Are you suffering from and need to know if misophonia can be cured? Are you having trouble tolerating certain sounds? Do sounds like pen tapping, chewing, and other little noises make you angry and violent? If so, you might be suffering from misophonia. Many people experience misophonia, but due to a lack of awareness, people fail to recognize it. Due to limited research, proper treatment is largely unavailable. Instead, an audiologist or behavioral cognitive specialist examines the condition and suggests measures to cope with the condition. In this article, you will learn about misophonia and how you can cope with this condition.
What is Misophonia?
Misophonia is a term that originated from the Greek word “hatred of sound.” Previously, before 2000, people referred to this condition as selective sound sensitivity syndrome. Some suggest that Misophonia is a brain abnormality that exhibits physiological and psychological symptoms. Due to hypersensitivity towards the sound, patients show emotional or fight-or-flight responses. Consequently, the condition negatively influences the patient’s everyday life. It is essential to seek proper treatment. Inability to cope with this condition can lead to isolation, depression, and avoidance.
Each patient may have a different set of triggering sounds. Here are some common triggers for misophonia:
- Throat clearing
Other triggers are:
- Door slamming
- Writing sounds
- Sounds of animals
- Paper rustling
For a person with misophonia, any sound can be a potential trigger. Many people are triggered by visual images as well. Visual triggers include:
- Nose rubbing
- Foot wagging
- Hair twirling
Causes of Misophonia
Researchers are still studying the actual mechanism behind misophonia, as there is currently little research on the matter. However, many experts assume some reasons for the occurrence of the condition. Here are a few causes for misophonia:
- Anxiety disorder
- Obsessive-compulsive disorder
- Tourette syndrome.
Many people reported that they initially developed tinnitus, which later developed into misophonia. Although tinnitus is a different condition, it may be the cause of misophonia. Experts suggest that this condition can be genetically transferred from one family member to another. Age factors can also trigger symptoms as a person’s auditory system grows weak as they age.
How to Deal with Misophonia?
A professional treats misophonia with a multidisciplinary approach, including primary care audiology and psychology. When you visit the Misophonia Cognitive Center for treatment, our specialist can help rewire the auditory portion of the brain. Furthermore, they will calm the nervous system through prescriptive sound therapy. The ultimate goal of therapy in this condition is to neutralize triggering sounds. As a result, your brain won’t send a reflex response that causes anger, aggression, and emotional change.
Many people find these treatments effective in reducing the underlying damage to their auditory system. To prevent reaction due to a triggering sound, you need guidance from an experienced professional. They will examine your responses and suggest the best treatment methods to help manage this condition.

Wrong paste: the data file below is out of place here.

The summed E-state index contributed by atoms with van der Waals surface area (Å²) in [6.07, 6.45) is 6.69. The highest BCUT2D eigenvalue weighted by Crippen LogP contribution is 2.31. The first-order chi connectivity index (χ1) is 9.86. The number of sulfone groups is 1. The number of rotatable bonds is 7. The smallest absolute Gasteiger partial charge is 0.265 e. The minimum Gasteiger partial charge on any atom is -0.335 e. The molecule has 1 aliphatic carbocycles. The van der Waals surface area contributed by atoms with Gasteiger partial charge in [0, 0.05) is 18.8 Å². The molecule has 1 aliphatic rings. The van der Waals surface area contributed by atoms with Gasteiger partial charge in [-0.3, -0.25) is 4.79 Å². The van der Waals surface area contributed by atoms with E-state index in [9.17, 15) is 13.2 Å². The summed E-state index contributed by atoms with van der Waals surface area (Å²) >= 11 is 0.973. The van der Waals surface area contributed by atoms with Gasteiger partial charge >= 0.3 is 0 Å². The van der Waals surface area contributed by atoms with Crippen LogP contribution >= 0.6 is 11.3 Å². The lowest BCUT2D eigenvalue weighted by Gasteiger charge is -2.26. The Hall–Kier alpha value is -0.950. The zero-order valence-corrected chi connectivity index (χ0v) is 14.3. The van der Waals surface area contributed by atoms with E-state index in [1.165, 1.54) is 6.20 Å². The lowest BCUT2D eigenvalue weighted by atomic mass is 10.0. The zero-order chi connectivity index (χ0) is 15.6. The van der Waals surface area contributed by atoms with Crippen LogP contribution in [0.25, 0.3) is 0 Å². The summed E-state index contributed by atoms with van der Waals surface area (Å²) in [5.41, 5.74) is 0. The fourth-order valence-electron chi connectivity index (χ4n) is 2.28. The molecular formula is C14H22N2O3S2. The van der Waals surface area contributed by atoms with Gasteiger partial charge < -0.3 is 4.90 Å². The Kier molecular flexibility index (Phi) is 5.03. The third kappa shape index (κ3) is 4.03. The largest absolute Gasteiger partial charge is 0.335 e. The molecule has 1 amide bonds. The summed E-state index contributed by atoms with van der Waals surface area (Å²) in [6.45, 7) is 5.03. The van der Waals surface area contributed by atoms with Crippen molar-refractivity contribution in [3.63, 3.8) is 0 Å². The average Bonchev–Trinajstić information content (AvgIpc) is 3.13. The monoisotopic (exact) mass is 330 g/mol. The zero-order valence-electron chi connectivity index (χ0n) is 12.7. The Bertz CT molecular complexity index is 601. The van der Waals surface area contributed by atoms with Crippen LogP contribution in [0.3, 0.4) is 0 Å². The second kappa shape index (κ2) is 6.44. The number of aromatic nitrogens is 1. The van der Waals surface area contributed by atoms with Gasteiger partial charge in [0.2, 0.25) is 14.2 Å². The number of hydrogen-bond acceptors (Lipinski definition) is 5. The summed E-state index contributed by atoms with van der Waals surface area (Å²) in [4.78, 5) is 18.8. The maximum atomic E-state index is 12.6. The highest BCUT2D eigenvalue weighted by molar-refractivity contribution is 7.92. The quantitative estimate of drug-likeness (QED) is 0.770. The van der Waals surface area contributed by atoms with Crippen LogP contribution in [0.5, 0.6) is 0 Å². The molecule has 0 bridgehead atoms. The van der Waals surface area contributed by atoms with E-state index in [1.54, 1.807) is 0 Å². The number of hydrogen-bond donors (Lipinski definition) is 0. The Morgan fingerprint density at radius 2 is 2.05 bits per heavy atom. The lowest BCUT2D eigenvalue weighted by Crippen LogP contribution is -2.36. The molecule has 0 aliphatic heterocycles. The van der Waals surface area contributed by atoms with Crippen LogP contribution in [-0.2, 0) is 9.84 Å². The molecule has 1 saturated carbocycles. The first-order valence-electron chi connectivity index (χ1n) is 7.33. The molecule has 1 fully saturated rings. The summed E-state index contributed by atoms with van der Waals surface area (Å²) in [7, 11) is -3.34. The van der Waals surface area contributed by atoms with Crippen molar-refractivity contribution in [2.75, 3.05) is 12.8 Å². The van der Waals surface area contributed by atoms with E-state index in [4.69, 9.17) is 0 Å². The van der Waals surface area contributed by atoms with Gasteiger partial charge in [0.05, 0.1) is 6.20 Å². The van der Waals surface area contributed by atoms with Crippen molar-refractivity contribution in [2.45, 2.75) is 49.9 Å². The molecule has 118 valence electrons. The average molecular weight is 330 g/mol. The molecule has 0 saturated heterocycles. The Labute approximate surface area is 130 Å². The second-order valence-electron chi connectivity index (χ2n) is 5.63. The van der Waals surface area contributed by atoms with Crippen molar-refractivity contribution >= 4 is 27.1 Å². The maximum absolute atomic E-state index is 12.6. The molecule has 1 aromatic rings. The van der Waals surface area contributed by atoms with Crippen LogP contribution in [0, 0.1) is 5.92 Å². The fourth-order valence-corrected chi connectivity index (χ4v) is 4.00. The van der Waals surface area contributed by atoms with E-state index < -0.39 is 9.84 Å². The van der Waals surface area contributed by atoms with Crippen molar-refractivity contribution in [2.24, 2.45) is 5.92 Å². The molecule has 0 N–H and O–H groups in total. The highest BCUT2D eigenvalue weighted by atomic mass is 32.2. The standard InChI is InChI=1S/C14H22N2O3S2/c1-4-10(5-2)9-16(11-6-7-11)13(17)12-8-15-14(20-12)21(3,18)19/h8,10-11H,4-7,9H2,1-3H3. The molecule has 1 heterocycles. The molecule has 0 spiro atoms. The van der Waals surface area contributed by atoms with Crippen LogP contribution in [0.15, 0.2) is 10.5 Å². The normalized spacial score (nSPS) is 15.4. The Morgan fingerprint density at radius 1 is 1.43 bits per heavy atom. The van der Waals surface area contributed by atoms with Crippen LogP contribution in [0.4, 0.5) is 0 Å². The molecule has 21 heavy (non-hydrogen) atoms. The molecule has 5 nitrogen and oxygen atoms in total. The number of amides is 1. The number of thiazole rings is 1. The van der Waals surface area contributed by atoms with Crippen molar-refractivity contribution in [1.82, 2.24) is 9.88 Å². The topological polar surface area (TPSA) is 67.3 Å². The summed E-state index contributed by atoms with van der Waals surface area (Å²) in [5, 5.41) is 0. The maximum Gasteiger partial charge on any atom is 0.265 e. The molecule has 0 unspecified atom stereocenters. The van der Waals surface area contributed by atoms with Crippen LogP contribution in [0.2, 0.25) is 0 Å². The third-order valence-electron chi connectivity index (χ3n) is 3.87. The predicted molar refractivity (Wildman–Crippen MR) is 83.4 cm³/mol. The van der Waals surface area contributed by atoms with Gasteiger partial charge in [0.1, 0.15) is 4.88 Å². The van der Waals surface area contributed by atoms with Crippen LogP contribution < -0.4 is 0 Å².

Below, we will understand these therapies and how they can help reduce symptoms:
1. Tinnitus Retraining Therapy
Tinnitus Retraining Therapy is an effective treatment that helps with tinnitus. Tinnitus is a condition referred to as ringing in the ear. It reduces the effect of triggering sounds by diverting the brain’s attention. This technique is also helpful with misophonia. It teaches the brain to tolerate noise, so the person with misophonia doesn’t react to the triggers.
2. Cognitive Behavioral Therapy
Cognitive Behavioral Therapy is an amazing therapy that changes the way your brain processes the triggering sound. This therapy removes the negative association of sounds and blends them with other therapeutic sounds, such as falling rain, birds chirping, and other sounds that are surely effective. An audiologist uses a device that plays rain and other soothing and calming sounds. About 85% of people who used these ear-level devices experienced relief in symptoms.
Supportive counseling can also help in many conditions. In this technique, doctors discuss the patient’s condition with the entire family. Furthermore, the doctor also suggests appropriate techniques to prevent triggering sounds in the house. Currently, FDA doesn’t approve any medication for misophonia. Therefore, it is best to alleviate symptoms by opting for therapy with a professional audiologist.
Can Misophonia be Cured: Conclusion
Are you looking for an audiologist with experience with handling misophonia cases? Then you should schedule an online session immediately. At the Misophonia Cognitive Center™, our misophonia specialist has extensive experience in reducing, and in some cases curing symptoms of this difficult sound disorder.
Get in touch with us today to schedule an online session:
Misophonia Cognitive Center™
Stephen Geller Katz LCSW-R